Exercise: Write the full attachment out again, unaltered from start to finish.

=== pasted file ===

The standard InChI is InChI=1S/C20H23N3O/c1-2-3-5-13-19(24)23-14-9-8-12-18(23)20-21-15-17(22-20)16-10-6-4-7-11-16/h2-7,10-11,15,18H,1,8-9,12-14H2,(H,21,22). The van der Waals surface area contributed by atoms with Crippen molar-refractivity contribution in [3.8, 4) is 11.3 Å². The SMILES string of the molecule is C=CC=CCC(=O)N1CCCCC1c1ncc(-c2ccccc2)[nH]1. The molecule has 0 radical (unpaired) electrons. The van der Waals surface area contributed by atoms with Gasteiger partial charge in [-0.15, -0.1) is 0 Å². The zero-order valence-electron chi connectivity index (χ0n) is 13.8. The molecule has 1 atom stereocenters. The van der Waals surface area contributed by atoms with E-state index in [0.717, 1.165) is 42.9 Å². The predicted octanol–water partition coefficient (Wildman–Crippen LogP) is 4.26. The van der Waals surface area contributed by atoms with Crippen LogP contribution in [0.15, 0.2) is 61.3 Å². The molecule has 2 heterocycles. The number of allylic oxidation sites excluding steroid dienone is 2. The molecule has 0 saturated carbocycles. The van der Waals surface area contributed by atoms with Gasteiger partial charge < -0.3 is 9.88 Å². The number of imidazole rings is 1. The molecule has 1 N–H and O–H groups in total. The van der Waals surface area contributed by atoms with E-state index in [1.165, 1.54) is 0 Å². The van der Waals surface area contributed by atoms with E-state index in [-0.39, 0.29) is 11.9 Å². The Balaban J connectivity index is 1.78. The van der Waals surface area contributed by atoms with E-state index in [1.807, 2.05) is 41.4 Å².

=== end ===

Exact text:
The standard InChI is InChI=1S/C20H23N3O/c1-2-3-5-13-19(24)23-14-9-8-12-18(23)20-21-15-17(22-20)16-10-6-4-7-11-16/h2-7,10-11,15,18H,1,8-9,12-14H2,(H,21,22). The van der Waals surface area contributed by atoms with Crippen molar-refractivity contribution in [3.8, 4) is 11.3 Å². The SMILES string of the molecule is C=CC=CCC(=O)N1CCCCC1c1ncc(-c2ccccc2)[nH]1. The molecule has 0 radical (unpaired) electrons. The van der Waals surface area contributed by atoms with Gasteiger partial charge in [-0.15, -0.1) is 0 Å². The zero-order valence-electron chi connectivity index (χ0n) is 13.8. The molecule has 1 atom stereocenters. The van der Waals surface area contributed by atoms with E-state index in [0.717, 1.165) is 42.9 Å². The predicted octanol–water partition coefficient (Wildman–Crippen LogP) is 4.26. The van der Waals surface area contributed by atoms with Crippen LogP contribution in [0.15, 0.2) is 61.3 Å². The molecule has 2 heterocycles. The number of allylic oxidation sites excluding steroid dienone is 2. The molecule has 0 saturated carbocycles. The van der Waals surface area contributed by atoms with Gasteiger partial charge < -0.3 is 9.88 Å². The number of imidazole rings is 1. The molecule has 1 N–H and O–H groups in total. The van der Waals surface area contributed by atoms with E-state index in [1.165, 1.54) is 0 Å². The van der Waals surface area contributed by atoms with E-state index in [-0.39, 0.29) is 11.9 Å². The Balaban J connectivity index is 1.78. The van der Waals surface area contributed by atoms with E-state index in [1.807, 2.05) is 41.4 Å².